at the Loft Theatre, Monday 21st February 2011
How does he do it? Every time, Martin McDonagh manages to make gallons of blood and countless guts seem like the funniest thing we have ever seen. And although the actions are mindless, his characters never seem completely bleached of emotion. The Lieutenant of Inishmore, McDonagh’s 2001 play, is testament to this. Even though the stage is eventually littered with six corpses (two cat, four human), a morsel of humanity never fails to shine through. Gordon Vallins’ production at the Loft Theatre highlights this while forcing us to consider the farcical nature of the violence we watch unfold.
Padraic (Jimmy Proctor) is a member of the Irish National Liberation Army, a role lusted after by Mairead (Eva Clifford). They dream of the liberation of the Irish people and a revolution which will change their world. They talk of becoming a splinter group, and eventually a splinter of a splinter, which only serves to heighten the sense of ridiculousness surrounding the operation of terrorists. These sections of the play are late 20th Century versions of scenes in Four Lions.
Only a glimpse of this world is given, however, as the major focus is on the house of Padraic’s father Donny (Gus MacDonald), which Mairead’s brother Davey (David Tennyson) regularly frequents. This pairing is close to Laurel and Hardy, and Vallins’ direction often emphasises the physicality in these scenes. The comedy is found in the overspill of the terrorist groups into this suburban setting, arguing over petty things. Namely the death of a cat or two.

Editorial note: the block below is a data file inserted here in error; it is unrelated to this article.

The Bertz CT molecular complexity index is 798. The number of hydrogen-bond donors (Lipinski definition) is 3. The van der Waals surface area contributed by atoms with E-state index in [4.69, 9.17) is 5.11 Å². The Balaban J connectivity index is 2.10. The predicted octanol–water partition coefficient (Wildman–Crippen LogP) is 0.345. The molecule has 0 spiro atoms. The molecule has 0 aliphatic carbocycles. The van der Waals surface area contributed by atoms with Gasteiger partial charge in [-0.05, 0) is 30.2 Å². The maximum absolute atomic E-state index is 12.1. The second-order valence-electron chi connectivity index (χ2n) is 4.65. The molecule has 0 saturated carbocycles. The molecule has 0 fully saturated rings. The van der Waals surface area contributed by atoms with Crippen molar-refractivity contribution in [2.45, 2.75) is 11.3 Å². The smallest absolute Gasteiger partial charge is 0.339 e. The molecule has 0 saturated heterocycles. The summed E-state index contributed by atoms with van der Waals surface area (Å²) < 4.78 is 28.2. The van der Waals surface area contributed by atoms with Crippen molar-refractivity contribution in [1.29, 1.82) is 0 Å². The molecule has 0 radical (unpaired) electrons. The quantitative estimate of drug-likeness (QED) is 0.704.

The performances are generally strong; Proctor in the central role is most impressive, seething with disappointment throughout and exerting huge amounts of energy in the final scenes. Clifford shows clearly that hers is the only character with any sort of development, and MacDonald has the audience in stitches throughout. Weakest is Tennyson, who never really finds out whether or not his character is supposed to understand what is happening and sometimes struggles to keep a straight face. This is remedied, however, by Andy MacCallum as Christy, the antagonist of the piece, who throughout supports violence but eventually redeems himself with a final touch of humanity.
Gordon Vallins’ design is as impressive as his direction; the simple set portrays a lived-in home which easily becomes a bloodbath as gallons are literally poured over the playing area. James Ruffell’s sound offers a touch of genius, blasting through Irish-inspired rock music through the speakers to show the mix of rural and city in the play.
The Lieutenant of Inishmore is McDonagh at his best, mixing bloody violence with careful wit to create a piece of theatre which never fails to amaze. His script is laden with one liners and twists deftly handled by Vallins and his cast. All of which is mixed with enough blood for even an over-the-top production of Titus Andronicus. What more could you want?